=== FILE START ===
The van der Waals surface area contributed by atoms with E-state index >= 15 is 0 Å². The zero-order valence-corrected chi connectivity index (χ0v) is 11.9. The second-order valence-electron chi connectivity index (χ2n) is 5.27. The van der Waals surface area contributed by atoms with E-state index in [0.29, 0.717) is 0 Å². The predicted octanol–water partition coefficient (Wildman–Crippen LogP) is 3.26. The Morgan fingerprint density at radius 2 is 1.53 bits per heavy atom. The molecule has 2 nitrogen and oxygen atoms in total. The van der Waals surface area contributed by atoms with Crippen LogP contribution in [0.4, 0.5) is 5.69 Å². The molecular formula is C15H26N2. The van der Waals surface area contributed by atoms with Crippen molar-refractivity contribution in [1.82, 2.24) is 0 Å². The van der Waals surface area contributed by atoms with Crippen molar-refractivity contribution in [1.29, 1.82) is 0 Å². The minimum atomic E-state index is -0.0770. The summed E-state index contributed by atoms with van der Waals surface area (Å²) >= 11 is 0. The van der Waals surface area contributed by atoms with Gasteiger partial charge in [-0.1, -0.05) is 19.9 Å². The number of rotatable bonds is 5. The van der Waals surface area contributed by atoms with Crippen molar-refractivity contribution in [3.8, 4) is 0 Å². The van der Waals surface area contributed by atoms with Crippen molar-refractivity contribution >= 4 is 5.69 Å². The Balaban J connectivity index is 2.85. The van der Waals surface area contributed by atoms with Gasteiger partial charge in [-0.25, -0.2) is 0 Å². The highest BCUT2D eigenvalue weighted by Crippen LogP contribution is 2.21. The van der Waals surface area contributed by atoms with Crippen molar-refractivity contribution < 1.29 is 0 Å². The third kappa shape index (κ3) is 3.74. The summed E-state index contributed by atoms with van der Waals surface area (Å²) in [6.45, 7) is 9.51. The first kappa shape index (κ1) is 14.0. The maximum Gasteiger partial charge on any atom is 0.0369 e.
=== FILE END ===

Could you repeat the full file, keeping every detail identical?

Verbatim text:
The van der Waals surface area contributed by atoms with E-state index >= 15 is 0 Å². The zero-order valence-corrected chi connectivity index (χ0v) is 11.9. The second-order valence-electron chi connectivity index (χ2n) is 5.27. The van der Waals surface area contributed by atoms with E-state index in [0.29, 0.717) is 0 Å². The predicted octanol–water partition coefficient (Wildman–Crippen LogP) is 3.26. The Morgan fingerprint density at radius 2 is 1.53 bits per heavy atom. The molecule has 2 nitrogen and oxygen atoms in total. The van der Waals surface area contributed by atoms with Crippen LogP contribution in [0.4, 0.5) is 5.69 Å². The molecular formula is C15H26N2. The van der Waals surface area contributed by atoms with Crippen molar-refractivity contribution in [1.82, 2.24) is 0 Å². The van der Waals surface area contributed by atoms with Crippen molar-refractivity contribution in [1.29, 1.82) is 0 Å². The minimum atomic E-state index is -0.0770. The summed E-state index contributed by atoms with van der Waals surface area (Å²) >= 11 is 0. The van der Waals surface area contributed by atoms with Gasteiger partial charge in [-0.1, -0.05) is 19.9 Å². The number of rotatable bonds is 5. The van der Waals surface area contributed by atoms with Crippen molar-refractivity contribution in [3.8, 4) is 0 Å². The van der Waals surface area contributed by atoms with Crippen molar-refractivity contribution >= 4 is 5.69 Å². The Balaban J connectivity index is 2.85. The van der Waals surface area contributed by atoms with Gasteiger partial charge in [-0.25, -0.2) is 0 Å². The highest BCUT2D eigenvalue weighted by Crippen LogP contribution is 2.21. The van der Waals surface area contributed by atoms with Crippen molar-refractivity contribution < 1.29 is 0 Å². The third kappa shape index (κ3) is 3.74. The summed E-state index contributed by atoms with van der Waals surface area (Å²) in [6.45, 7) is 9.51. The first kappa shape index (κ1) is 14.0. The maximum Gasteiger partial charge on any atom is 0.0369 e.